Words and photography by Pete Wilcock
(click on any image to enlarge)
It is good to often apply a specific word to a project or intent – I feel it gives focus to achieving your overall goal. Don’t ask me why but I love the word ambrosial – it actually derives from Greek Mythology and roughly means something that is exceptionally pleasing to smell, to taste or to see; especially fragrant or delicious to taste – basically worthy of the gods. It is also quite a luxurious word and as that is also one of the intents of this garden it always seemed fitting that ambrosial was the word we allocated to the gardens – and it has seen us in good stead. So whenever I feel the garden is lacking, looking tired or in need of a change I think back on that word quite carefully…
Every spring here on Rhodes I step back into the garden and take a good look at how the plants have all faired after a wet, often windy and (this year especially) cold winter. Arriving mid March everything was surprisingly intact given how cold it had been – if a little dormant. However fast forwarding just three weeks later and the improving weather had quickly kick started new life into the garden – you could almost hear the garden breathing a sigh of relief! This was helped along the way by ourselves with some careful pruning and new planting. I have had a good eye for landscape design pretty much from the moment I left home and set up my first home with PhiIip – having been influenced no doubt thanks to my mum and dad – who were forever planting away and creating different “areas” within their whopping two acres of pure garden in North Wales. One important thing I understood from watching them proudly at work in their garden on those, seemingly now gone, long balmy English summer days, was that regular tweaking was very much part and parcel of making sure a garden contstantly evolves and becomes the very best it can be.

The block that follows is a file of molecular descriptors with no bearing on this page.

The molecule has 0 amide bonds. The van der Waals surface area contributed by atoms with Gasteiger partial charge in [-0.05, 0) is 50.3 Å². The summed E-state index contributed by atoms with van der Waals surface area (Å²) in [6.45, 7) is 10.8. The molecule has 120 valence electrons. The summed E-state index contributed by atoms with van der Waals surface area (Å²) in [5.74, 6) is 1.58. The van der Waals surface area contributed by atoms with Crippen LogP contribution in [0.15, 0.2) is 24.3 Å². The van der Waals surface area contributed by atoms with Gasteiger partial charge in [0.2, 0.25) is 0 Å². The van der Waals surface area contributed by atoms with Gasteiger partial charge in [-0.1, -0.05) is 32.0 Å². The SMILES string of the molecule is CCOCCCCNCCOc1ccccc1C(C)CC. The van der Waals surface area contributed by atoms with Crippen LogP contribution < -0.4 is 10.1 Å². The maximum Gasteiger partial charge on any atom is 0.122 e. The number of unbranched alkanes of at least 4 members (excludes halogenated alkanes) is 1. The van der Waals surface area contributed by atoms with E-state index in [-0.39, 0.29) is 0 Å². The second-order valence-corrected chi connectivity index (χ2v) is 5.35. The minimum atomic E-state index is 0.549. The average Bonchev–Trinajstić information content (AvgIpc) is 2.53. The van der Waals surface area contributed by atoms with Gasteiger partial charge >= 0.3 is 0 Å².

So after all our furniture is all hauled back out again and we have put into place some of our new acquisitions for the house – no doubt “squoze” into our suitcases at the expense of taking any decent clothes with us at all (a casualty every year with all of this luxury villa malarkey) we quickly turn our attention to the garden.
My biggest issue this year was lack of colour – it all looked lovely but very green. The green of the olive trees (and we have quite a few) I particularly love but it was still not enough to make me content. This “ambrosial” garden needed more colour / more flowers. We have plenty of flowering oleander and hibiscus but in early April they are some weeks off from flourishing (and in the case of the oleander a great deal of it we keep clipped down as hedges so we never see the flowering benefits). Roses in the front garden are starting to flower but they are contained to one section of the front garden. Jasmines and honeysuckles are almost there ready to unleash some great fragrances and flowers. But we were still lacking – certainly for these spring weeks – and we wanted to add something longer lasting with blasts of colour added to the borders and to the bases of pots. A trip to Number 1 Garden Centre and our forever helpful friend Girogos yielded some new flowering succulents and an impressive dahlia (that really harks back to my childhood in North Wales as we had a huge amount of dahlias). The biggest purchase was a large quantity of geraniums. I had kind of resisted geraniums for a number of years – wrongly I just perceived them as very old fashioned and all very English country garden (and I have one of those already). The truth is they have a strong presence on this island, thriving and looking spectacular in the sunshine that bathes Rhodes. We threw out uniformity and just grabbed a variety of colours to plant across the garden – only maintaining coordination in grouping matching colours together. So now we have more whites, pinks, purples, yellows and reds across the garden than ever before. The plain scrim for the backcloth to all of this colourful planting are our pale grey rendered walls, the light coloured stone facades and many terracotta planted pots. Ambrosial!